Jumping in Pools is proud to present number 62 in our interview series. This time we're interviewing Ron Clayson, founder of the conservative blog Rapid Creek. Ron was gracious enough to allow us an interview. More information about Rapid Creek can be found here.
1. How would you describe your political persuasion?
2. Why/when did you start Rapid Creek?
I was asked to provide entertainment for the 2006 4th of July celebration in our small community of Inkom, Idaho. So, I got some friends together with the intention of playing a sort of patriotic rock concert. I wanted songs other than the traditional "God Bless America" or country or marching band type songs. I don't have anything against these genres, but, I was after patriotic songs with a rock-based style. I knew most artists tend to be liberal, but I must have been naive, because when I got on the internet to search for patriotic songs in the rock genre, I went through over 600 to come up with twenty. Most of them were "God _ _ _ _ American" a la Reverend Wright, or were promoting progressive ideals.
So, I decided to write my own songs. Songs that warn of political dangers and teach principles that agree with the ideals of the Declaration, the Constitution and our founding fathers.
3. Has President Obama done a better or worse job than you expected?
He has done pretty much exactly what I expected he would do.
4. What's the best part of having your band?
Two things: (A) In normal settings, I enjoy playing and observing people fall in love, sometimes argue, or generally being moved by the music. (B) In the "political activist" setting it gives us a forum to express our views in a powerful way. I believe music has the power to evoke emotion, and to inspire action. My goal is do this in a way that is good for the individual and for our country.
5. Anything else you'd like to add?
Yes, let me give a short preview of our music that we are currently recording.
Some of the songs are specific to current events, such as "Cap and Trade, the small print", or "Better than You", having to do with dual standards between Washington & regular citizens, or "tReason" which questions the motivation of some of our leaders on current legislation.
However, most of the songs are "principle-based", such as;
"The Unknown War", is a song that deals with the concept of "good and evil exist" vs the concept of "it's all relative". The lyrics start out with "It's fought in the paper and on the TV, but it's not in the headlines or the news that we see ---"
"Atlantis" The lyrics start out, "They were rich and they were strong, they were proud and could do no wrong ----- They saw no right, they saw no wrong, they only saw might and heard lustful songs, ----- They thought God was dead, or would turn His head -------" Then it asks the question "Do history's wheels go round and round? Is there a lesson to found; in Atlantis?" It ends up talking about principles that keep us strong "Call right, right, and call wrong, wrong ------- Turn to God, work at our jobs, ----- Do what we should, it will make our hearts glad". The song starts out with a mellow Pink Floyd sound and ends up with a driving Journey sound, kind of like the Styx song "Come, Sail Away" that starts out mellow and ends up strong. It turns into a very upbeat, inspiring song by the time it gets to the end.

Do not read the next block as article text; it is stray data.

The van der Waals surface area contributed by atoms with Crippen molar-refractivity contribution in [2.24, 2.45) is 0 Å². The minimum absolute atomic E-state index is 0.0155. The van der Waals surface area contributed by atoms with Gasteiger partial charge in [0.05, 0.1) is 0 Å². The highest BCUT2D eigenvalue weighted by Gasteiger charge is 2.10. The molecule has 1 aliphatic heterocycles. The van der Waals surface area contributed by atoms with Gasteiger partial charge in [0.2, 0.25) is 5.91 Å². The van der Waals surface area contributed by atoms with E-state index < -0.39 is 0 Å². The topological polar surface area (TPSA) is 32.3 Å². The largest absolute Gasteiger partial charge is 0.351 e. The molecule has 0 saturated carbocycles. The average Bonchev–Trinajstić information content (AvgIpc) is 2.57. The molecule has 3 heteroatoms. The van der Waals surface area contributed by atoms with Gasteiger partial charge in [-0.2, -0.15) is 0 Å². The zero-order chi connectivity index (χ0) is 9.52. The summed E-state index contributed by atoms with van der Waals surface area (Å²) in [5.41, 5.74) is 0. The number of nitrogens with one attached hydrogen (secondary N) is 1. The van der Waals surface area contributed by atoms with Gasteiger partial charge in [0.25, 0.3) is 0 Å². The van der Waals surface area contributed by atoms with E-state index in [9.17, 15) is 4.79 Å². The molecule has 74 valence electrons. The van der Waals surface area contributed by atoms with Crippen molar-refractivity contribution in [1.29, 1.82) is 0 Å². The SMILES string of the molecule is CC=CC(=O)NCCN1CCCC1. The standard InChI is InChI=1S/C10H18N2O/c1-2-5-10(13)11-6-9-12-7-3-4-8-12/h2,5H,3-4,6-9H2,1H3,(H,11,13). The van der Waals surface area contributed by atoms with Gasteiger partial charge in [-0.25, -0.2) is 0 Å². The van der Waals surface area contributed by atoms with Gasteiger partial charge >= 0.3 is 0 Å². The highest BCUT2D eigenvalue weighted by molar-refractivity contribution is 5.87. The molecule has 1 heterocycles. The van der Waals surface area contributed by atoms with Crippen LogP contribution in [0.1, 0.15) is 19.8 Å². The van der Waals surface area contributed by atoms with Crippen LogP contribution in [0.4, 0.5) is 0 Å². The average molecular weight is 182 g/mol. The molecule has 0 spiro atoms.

Or, consider the various meanings of "left" and "right". Left hand, political left, left as in "leaving", or "Right" as in political right, right hand, right and wrong, or civil rights. It's considered good when a song-writer can get a dual meaning out of a word or phrase. Our song, "Left or Right" gets a triple meaning out of some of the words. It makes the point, "It's not a choice of right or left, the choice is right or wrong".
"American Tea" (it has an American Pie feel to it) is my attempt to remind us what the basic principles of the Tea Party movement is all about. "Tea stands for Truth and liberty".
Our musical style ranges from an occasional Bluesish style such as "Cap and Trade", or quasi-country sound as in "Left or Right", to an electronic, club/trance sound in "Belly of the Beast", to a full-blown "Journey hanging out with Pink Floyd sound as in "Powergrab" or "Atlantis". We even have a song that mixes blue-grass, classic rock and rap "Better than You". When all is said and done, it's not boring.
My total musical focus for "Rapid Creek" is to promote the ideals we sing about in our songs. With the exception of a show at a local 912 rally last year we have been in the studio for about a year and are looking forward getting in front of people at "Tea Party", 912-type events, or any other event where we can promote these ideals.
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